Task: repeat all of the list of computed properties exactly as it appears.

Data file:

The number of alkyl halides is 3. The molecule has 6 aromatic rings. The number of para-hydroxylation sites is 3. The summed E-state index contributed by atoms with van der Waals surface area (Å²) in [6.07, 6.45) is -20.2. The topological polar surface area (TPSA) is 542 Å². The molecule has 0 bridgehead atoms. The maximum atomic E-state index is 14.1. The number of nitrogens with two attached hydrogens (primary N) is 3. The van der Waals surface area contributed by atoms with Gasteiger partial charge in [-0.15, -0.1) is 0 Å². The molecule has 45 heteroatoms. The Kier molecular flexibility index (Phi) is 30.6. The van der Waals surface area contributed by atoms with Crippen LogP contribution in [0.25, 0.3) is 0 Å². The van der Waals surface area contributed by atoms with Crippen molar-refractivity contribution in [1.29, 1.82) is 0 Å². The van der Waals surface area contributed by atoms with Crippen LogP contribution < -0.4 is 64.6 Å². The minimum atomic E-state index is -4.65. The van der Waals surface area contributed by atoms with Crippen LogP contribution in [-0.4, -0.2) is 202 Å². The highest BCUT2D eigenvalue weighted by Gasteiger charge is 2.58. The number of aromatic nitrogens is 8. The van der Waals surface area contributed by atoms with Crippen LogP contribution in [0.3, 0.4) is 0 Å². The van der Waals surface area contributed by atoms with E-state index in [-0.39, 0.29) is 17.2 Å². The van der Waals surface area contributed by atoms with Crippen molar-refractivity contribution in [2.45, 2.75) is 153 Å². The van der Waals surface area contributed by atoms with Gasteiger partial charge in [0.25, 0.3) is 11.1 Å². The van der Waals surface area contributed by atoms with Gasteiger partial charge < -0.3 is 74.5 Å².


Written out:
The number of alkyl halides is 3. The molecule has 6 aromatic rings. The number of para-hydroxylation sites is 3. The summed E-state index contributed by atoms with van der Waals surface area (Å²) in [6.07, 6.45) is -20.2. The topological polar surface area (TPSA) is 542 Å². The molecule has 0 bridgehead atoms. The maximum atomic E-state index is 14.1. The number of nitrogens with two attached hydrogens (primary N) is 3. The van der Waals surface area contributed by atoms with Gasteiger partial charge in [-0.15, -0.1) is 0 Å². The molecule has 45 heteroatoms. The Kier molecular flexibility index (Phi) is 30.6. The van der Waals surface area contributed by atoms with Crippen LogP contribution in [0.25, 0.3) is 0 Å². The van der Waals surface area contributed by atoms with Crippen molar-refractivity contribution in [1.29, 1.82) is 0 Å². The van der Waals surface area contributed by atoms with Crippen LogP contribution < -0.4 is 64.6 Å². The minimum atomic E-state index is -4.65. The van der Waals surface area contributed by atoms with Crippen LogP contribution in [-0.4, -0.2) is 202 Å². The highest BCUT2D eigenvalue weighted by Gasteiger charge is 2.58. The number of aromatic nitrogens is 8. The van der Waals surface area contributed by atoms with Crippen LogP contribution in [0.3, 0.4) is 0 Å². The van der Waals surface area contributed by atoms with E-state index in [-0.39, 0.29) is 17.2 Å². The van der Waals surface area contributed by atoms with Crippen molar-refractivity contribution in [2.45, 2.75) is 153 Å². The van der Waals surface area contributed by atoms with Gasteiger partial charge in [0.25, 0.3) is 11.1 Å². The van der Waals surface area contributed by atoms with Gasteiger partial charge < -0.3 is 74.5 Å².